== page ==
There's just something about the ocean.

A vacation with four little kids is really less of a vacation and more of a temporary relocation. But when that relocation lands a beach in your backyard, it is balm for a weary soul.

And mine has been so weary of late.

I stood in the sand and cried as I watched my kids run with wild abandon up and down the shoreline upon our arrival.

Tears of release. I felt the stress of so many doctor's appointments and worries and fears and what-ifs begin to melt away. This week would be one of enjoying my family, and little else.

Tears of relief. God knew what he was doing when he brought us to this spot at this time. He knew we would need this respite, and that we would need it precisely right now.

Tears of joy. I could not help but recall that it was upon this sand last year that Levi took his first shaky baby steps. As the last "what-if" slipped from my mind, I uttered a prayer of thanks that he is with us this year, running at top speed, chasing waves as they crash against the shore. I hope I will never take these little moments for granted again. Life is too precious, too precarious, too fleeting.

And then I dried my tears, because someone had sand in her eyes, and someone else needed to go inside to go potty, and someone else was peeing in the ocean and needed to be reminded that, no, you can't just pull your pants down wherever you want to. And that's pretty much how things went for the duration of our time at Folly Beach.

There were a few moments of excitement that interrupted what became, for a few days, our new normal.

There was the birthday party for the seven-year-old whose one and only birthday request was that we celebrate with sparklers on the beach. Wish granted. Her dear friend Neely was there with her family, and Aunt Sarah and Uncle Ryan joined us with Abby's favorite baby cousin. And as a bonus, Nana and Granddaddy showed up and joined in the festivities.

There was the hunting and gathering of so many things that washed up on shore, the highlight of which may have been this starfish that Jacob was determined to keep as a pet. His sister rightly convinced him to return it to the ocean before he killed it. In other news, we logged a full week of school while we were at the beach, since this kind of up close investigation of marine life totally counts as science.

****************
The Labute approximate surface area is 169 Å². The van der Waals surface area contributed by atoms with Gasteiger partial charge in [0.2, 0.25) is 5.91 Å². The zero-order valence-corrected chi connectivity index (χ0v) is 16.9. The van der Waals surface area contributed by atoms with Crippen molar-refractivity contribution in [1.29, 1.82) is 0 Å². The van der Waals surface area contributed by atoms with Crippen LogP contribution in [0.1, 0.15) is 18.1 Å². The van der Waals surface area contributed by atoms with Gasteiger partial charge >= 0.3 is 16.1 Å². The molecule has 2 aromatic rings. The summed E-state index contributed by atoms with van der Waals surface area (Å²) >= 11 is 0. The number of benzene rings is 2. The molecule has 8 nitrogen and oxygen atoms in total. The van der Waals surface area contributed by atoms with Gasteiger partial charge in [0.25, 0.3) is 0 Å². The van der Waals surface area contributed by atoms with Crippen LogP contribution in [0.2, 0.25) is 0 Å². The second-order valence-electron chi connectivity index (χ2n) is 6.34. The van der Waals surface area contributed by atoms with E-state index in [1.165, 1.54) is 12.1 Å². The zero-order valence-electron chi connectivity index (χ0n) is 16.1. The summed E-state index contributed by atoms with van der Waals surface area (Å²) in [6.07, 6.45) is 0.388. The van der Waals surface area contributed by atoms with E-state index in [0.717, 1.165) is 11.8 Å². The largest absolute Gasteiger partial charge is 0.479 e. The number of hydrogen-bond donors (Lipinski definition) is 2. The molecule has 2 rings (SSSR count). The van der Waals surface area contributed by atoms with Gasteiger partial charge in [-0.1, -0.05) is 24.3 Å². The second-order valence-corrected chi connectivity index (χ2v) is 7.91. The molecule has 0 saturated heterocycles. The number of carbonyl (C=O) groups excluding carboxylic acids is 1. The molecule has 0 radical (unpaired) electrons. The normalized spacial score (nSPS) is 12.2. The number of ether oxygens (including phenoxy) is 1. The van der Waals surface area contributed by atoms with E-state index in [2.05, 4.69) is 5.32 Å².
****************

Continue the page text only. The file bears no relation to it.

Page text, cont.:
There were all those times I tried desperately to get a picture of all four of my adorable children at once, but failed because they're children, and there are four of them, and something always gets in the way. Popsicle breaks should be a perfect photo op, but Caleb suffers from chronic brain freeze, and to be honest, no one is interested in smiling at me when there are popsicles to be eaten. One of these days we'll get this right.

There was lots and lots and lots of digging and building and excavating and demolition of sand structures. Because earth moving is serious business, and with three boys to do it, lots of progress can be made in very little time. Caleb and Jacob took seriously their task of instructing Levi in the ways of sandcastle-building and hole-digging with careful instructions like "Stop throwing sand!" and "Don't step on it!"

And while her brothers were hard at work on shore, this girl was spending hours in the water perfecting her boogie boarding skills. In a repeat of last year's shenanigans, she coaxed her dad out into the waves at every possible moment. As a bonus, no one got stung by a jellyfish this year.

There was the day Justin tried to catch a shark for Caleb and ended up reeling in this 4-foot-wide sting ray with a tail as long as our daughter is tall. The fight to bring him to shore lasted over and hour and a half, and the sea creature dragged my hubby more than a half mile down the beach before it was over. He drew quite a crowd once he got it into the surf. It wasn't quite as cool as catching a shark, but Caleb was still a little impressed.